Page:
December 05, 2011
by Joseph Pierce, published by Lodging Hospitality
You have found the site that fits your development needs in a market that complements the improvements you want to develop. Unfortunately, the desired site is either not for sale or is available at a price point outside your development budget. While purchasing the site may not be an option, renting the land may work to the advantage of the developer as well as the land owner. The developer can direct financial resources to the construction of desired improvements without the need to purchase the site. The landlord benefits from a steady income, the security of a long-term tenant, and future appreciation of property value derived from the improvements.
A ground lease is an enforceable contract which creates a landlord’s and a tenant’s interest in a defined parcel of land. Usually the ground lease is a long-term lease of land with the tenant permitted to improve or build on the land and enjoy those benefits associated with the improvements for the term of the lease. Improvements made by the ground lessee typically revert to the ground landlord at the end of the lease term.
Aside from the financial benefits available to the landowner for entering into a long-term lease, there must be sufficient financial incentive for the prospective tenant/developer to commit time, effort, and capital into undertaking site and building improvements and there must be sufficient length over which the prospective developer can recapture his investment. For an income producing property such as a hotel, the developer’s ground lease obligation generally does not begin until occupancy of the property can commence. During the construction process, the developer will need to acquire a construction loan. After completion of the project the developer will need to transition the construction obligation into a long-term permanent financing. The term of the ground lease must be of sufficient length to allow the developer to obtain third-party mortgage financing and on terms and conditions that make the proposed development financially feasible. Depending on the use of the land and the scale of the development, amortization of major leasehold improvements in most instances will require a minimum of 40 years to permit the lessee to recover his investment and facilitate leasehold mortgage financing, with most long-term leases running 50 to 99 years.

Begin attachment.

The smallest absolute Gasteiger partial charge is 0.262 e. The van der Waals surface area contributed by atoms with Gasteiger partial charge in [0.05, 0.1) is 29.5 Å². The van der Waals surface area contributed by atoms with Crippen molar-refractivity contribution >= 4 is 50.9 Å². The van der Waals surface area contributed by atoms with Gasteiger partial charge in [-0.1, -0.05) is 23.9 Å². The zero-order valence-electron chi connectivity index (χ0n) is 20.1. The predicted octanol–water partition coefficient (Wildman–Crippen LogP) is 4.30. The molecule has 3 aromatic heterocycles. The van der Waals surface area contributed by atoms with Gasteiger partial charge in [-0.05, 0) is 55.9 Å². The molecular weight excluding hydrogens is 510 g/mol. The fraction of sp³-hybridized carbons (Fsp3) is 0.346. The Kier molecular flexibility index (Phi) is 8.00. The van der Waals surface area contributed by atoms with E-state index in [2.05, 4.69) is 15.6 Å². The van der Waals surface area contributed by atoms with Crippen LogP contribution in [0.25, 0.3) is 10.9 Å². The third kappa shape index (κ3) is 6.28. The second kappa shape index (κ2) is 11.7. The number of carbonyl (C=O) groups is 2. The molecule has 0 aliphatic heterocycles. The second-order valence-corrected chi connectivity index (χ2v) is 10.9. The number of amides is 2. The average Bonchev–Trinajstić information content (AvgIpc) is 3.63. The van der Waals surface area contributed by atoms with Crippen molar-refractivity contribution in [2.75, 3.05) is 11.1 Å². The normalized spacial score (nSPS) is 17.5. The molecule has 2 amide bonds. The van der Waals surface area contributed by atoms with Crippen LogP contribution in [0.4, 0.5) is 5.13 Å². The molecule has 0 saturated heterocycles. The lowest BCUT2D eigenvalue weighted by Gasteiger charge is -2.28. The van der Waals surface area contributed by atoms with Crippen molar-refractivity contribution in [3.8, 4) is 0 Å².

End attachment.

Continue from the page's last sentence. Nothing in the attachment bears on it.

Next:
In considering a ground rent agreement, we have examined three distinct options:
- Fixed rental
- Percentage of revenue
- Percentage of appraised value
- Fixed Rental
A fixed rental is a negotiated ground rent in which the landlord and tenant agree to a fixed fee to be paid for the duration of the lease agreement. Both parties benefit from knowing the precise income stream/lease expense year over year and can budget accordingly. For the landlord, the fixed rental needs to be sufficient to cover the land acquisition costs, any land preparation costs to make the property “site ready,” and the opportunity costs associated with committing the property to the negotiated ground lease versus other potential returns. The landlord runs the risk that the value of the site may well exceed the return of a fixed annual payment over a 50- to 99-year lease term. However, the fixed annual return has a strong appeal in calculating the return of the landlord’s initial investment and the prospect of steady future income.
For the tenant, the prospect of a fixed, predetermined rental payment is a reliable budget tool. Additionally, in cases where mortgages are subordinate to the lease rental payment, mortgage lenders prefer the reliability of a fixed lease component that will not unexpectedly change over the term of the mortgage. For the developer, a fixed rental ground lease has two distinct disadvantages. First the rental payment once established is not responsive to current market activity. Thus, should business activity decline, the fixed ground lease becomes a proportionally increased burden to the development. Additionally, new business activities have a start-up period until they reach a stabilized level of business activity. A fixed rental ground lease which provides a reasonable return for both parties in a stabilized year may jeopardize the operation of the new business in its early years and not allow it to stabilize.
To overcome shortfalls in the fixed rental ground lease the parties could agree to: